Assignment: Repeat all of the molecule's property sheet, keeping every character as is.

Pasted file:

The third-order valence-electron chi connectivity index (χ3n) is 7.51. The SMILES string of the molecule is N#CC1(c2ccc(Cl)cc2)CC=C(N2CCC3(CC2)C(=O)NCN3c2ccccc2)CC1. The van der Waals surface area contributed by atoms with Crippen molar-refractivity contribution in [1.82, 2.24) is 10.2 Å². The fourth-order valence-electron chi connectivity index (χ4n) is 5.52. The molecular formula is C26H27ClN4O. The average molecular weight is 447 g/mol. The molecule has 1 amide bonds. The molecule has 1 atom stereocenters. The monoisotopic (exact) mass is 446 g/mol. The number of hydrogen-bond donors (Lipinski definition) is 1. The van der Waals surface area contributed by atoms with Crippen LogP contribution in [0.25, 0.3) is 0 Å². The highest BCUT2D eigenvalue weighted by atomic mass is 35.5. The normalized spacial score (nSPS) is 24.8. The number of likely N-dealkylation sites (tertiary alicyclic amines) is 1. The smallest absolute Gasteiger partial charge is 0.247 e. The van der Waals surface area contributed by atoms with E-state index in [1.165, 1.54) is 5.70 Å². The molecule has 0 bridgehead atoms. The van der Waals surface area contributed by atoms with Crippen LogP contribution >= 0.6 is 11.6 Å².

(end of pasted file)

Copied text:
The third-order valence-electron chi connectivity index (χ3n) is 7.51. The SMILES string of the molecule is N#CC1(c2ccc(Cl)cc2)CC=C(N2CCC3(CC2)C(=O)NCN3c2ccccc2)CC1. The van der Waals surface area contributed by atoms with Crippen molar-refractivity contribution in [1.82, 2.24) is 10.2 Å². The fourth-order valence-electron chi connectivity index (χ4n) is 5.52. The molecular formula is C26H27ClN4O. The average molecular weight is 447 g/mol. The molecule has 1 amide bonds. The molecule has 1 atom stereocenters. The monoisotopic (exact) mass is 446 g/mol. The number of hydrogen-bond donors (Lipinski definition) is 1. The van der Waals surface area contributed by atoms with Crippen LogP contribution in [0.25, 0.3) is 0 Å². The highest BCUT2D eigenvalue weighted by atomic mass is 35.5. The normalized spacial score (nSPS) is 24.8. The number of likely N-dealkylation sites (tertiary alicyclic amines) is 1. The smallest absolute Gasteiger partial charge is 0.247 e. The van der Waals surface area contributed by atoms with E-state index in [1.165, 1.54) is 5.70 Å². The molecule has 0 bridgehead atoms. The van der Waals surface area contributed by atoms with Crippen LogP contribution >= 0.6 is 11.6 Å².